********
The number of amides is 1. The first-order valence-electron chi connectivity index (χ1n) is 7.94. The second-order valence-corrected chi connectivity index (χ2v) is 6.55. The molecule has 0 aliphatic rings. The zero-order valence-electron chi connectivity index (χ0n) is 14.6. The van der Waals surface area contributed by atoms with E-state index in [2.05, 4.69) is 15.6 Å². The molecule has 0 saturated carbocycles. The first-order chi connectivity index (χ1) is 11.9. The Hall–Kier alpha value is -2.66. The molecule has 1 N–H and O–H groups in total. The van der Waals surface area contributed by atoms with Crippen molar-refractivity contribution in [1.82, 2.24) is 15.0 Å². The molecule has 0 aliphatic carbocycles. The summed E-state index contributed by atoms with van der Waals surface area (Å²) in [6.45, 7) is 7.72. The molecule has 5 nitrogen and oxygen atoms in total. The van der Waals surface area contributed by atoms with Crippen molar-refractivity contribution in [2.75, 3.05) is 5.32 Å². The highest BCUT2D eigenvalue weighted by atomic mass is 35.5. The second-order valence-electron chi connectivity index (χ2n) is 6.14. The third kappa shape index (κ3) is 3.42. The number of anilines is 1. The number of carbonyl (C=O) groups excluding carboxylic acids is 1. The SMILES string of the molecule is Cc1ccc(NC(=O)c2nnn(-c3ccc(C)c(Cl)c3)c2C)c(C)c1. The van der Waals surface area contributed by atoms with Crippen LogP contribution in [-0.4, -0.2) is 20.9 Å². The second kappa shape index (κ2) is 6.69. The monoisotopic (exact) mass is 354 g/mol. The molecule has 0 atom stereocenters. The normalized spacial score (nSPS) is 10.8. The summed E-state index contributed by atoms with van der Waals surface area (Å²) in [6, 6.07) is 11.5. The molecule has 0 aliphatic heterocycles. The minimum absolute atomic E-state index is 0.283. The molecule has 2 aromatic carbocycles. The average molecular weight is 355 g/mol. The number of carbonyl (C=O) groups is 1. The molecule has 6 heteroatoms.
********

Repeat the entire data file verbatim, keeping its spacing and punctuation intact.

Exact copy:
The number of amides is 1. The first-order valence-electron chi connectivity index (χ1n) is 7.94. The second-order valence-corrected chi connectivity index (χ2v) is 6.55. The molecule has 0 aliphatic rings. The zero-order valence-electron chi connectivity index (χ0n) is 14.6. The van der Waals surface area contributed by atoms with E-state index in [2.05, 4.69) is 15.6 Å². The molecule has 0 saturated carbocycles. The first-order chi connectivity index (χ1) is 11.9. The Hall–Kier alpha value is -2.66. The molecule has 1 N–H and O–H groups in total. The van der Waals surface area contributed by atoms with Crippen molar-refractivity contribution in [1.82, 2.24) is 15.0 Å². The molecule has 0 aliphatic carbocycles. The summed E-state index contributed by atoms with van der Waals surface area (Å²) in [6.45, 7) is 7.72. The molecule has 5 nitrogen and oxygen atoms in total. The van der Waals surface area contributed by atoms with Crippen molar-refractivity contribution in [2.75, 3.05) is 5.32 Å². The highest BCUT2D eigenvalue weighted by atomic mass is 35.5. The second-order valence-electron chi connectivity index (χ2n) is 6.14. The third kappa shape index (κ3) is 3.42. The number of anilines is 1. The number of carbonyl (C=O) groups excluding carboxylic acids is 1. The SMILES string of the molecule is Cc1ccc(NC(=O)c2nnn(-c3ccc(C)c(Cl)c3)c2C)c(C)c1. The van der Waals surface area contributed by atoms with Crippen LogP contribution in [-0.4, -0.2) is 20.9 Å². The second kappa shape index (κ2) is 6.69. The monoisotopic (exact) mass is 354 g/mol. The molecule has 0 atom stereocenters. The normalized spacial score (nSPS) is 10.8. The summed E-state index contributed by atoms with van der Waals surface area (Å²) in [6, 6.07) is 11.5. The molecule has 0 aliphatic heterocycles. The minimum absolute atomic E-state index is 0.283. The molecule has 2 aromatic carbocycles. The average molecular weight is 355 g/mol. The number of carbonyl (C=O) groups is 1. The molecule has 6 heteroatoms.